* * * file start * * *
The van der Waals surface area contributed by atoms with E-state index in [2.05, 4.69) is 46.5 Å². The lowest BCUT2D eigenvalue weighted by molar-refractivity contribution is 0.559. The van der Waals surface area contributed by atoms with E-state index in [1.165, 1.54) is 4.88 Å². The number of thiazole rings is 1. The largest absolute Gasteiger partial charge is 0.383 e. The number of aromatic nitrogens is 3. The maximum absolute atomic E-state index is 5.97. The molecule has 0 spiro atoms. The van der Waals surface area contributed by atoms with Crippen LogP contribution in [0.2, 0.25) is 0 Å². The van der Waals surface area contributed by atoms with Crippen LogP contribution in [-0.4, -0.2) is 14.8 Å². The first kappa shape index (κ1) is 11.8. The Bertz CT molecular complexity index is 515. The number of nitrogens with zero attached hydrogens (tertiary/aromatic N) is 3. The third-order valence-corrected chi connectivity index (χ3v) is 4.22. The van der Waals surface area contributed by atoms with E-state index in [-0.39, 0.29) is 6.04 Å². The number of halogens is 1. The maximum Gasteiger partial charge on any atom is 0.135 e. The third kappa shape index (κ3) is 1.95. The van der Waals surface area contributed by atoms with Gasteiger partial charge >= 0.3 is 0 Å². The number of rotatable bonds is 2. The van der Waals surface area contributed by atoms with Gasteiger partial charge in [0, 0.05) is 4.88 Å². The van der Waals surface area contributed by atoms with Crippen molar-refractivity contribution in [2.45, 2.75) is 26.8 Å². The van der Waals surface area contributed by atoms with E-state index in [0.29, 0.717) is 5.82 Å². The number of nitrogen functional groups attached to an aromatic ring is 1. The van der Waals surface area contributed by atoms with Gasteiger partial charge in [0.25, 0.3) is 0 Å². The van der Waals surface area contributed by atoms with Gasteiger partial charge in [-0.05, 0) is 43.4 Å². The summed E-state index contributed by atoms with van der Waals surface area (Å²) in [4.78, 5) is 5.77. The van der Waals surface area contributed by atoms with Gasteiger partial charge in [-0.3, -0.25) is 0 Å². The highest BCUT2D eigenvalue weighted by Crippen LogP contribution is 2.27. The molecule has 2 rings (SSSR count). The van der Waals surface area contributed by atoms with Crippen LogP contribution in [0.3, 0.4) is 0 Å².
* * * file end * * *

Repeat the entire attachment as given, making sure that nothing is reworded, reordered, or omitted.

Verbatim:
The van der Waals surface area contributed by atoms with E-state index in [2.05, 4.69) is 46.5 Å². The lowest BCUT2D eigenvalue weighted by molar-refractivity contribution is 0.559. The van der Waals surface area contributed by atoms with E-state index in [1.165, 1.54) is 4.88 Å². The number of thiazole rings is 1. The largest absolute Gasteiger partial charge is 0.383 e. The number of aromatic nitrogens is 3. The maximum absolute atomic E-state index is 5.97. The molecule has 0 spiro atoms. The van der Waals surface area contributed by atoms with Crippen LogP contribution in [0.2, 0.25) is 0 Å². The van der Waals surface area contributed by atoms with Crippen LogP contribution in [-0.4, -0.2) is 14.8 Å². The first kappa shape index (κ1) is 11.8. The Bertz CT molecular complexity index is 515. The number of nitrogens with zero attached hydrogens (tertiary/aromatic N) is 3. The third-order valence-corrected chi connectivity index (χ3v) is 4.22. The van der Waals surface area contributed by atoms with E-state index in [-0.39, 0.29) is 6.04 Å². The number of halogens is 1. The maximum Gasteiger partial charge on any atom is 0.135 e. The third kappa shape index (κ3) is 1.95. The van der Waals surface area contributed by atoms with Gasteiger partial charge >= 0.3 is 0 Å². The number of rotatable bonds is 2. The van der Waals surface area contributed by atoms with Gasteiger partial charge in [0, 0.05) is 4.88 Å². The van der Waals surface area contributed by atoms with Crippen molar-refractivity contribution in [2.45, 2.75) is 26.8 Å². The van der Waals surface area contributed by atoms with E-state index in [0.29, 0.717) is 5.82 Å². The number of nitrogen functional groups attached to an aromatic ring is 1. The van der Waals surface area contributed by atoms with Gasteiger partial charge in [0.25, 0.3) is 0 Å². The van der Waals surface area contributed by atoms with Gasteiger partial charge in [-0.05, 0) is 43.4 Å². The summed E-state index contributed by atoms with van der Waals surface area (Å²) in [4.78, 5) is 5.77. The van der Waals surface area contributed by atoms with Gasteiger partial charge in [-0.3, -0.25) is 0 Å². The highest BCUT2D eigenvalue weighted by Crippen LogP contribution is 2.27. The molecule has 2 rings (SSSR count). The van der Waals surface area contributed by atoms with Crippen LogP contribution in [0.3, 0.4) is 0 Å².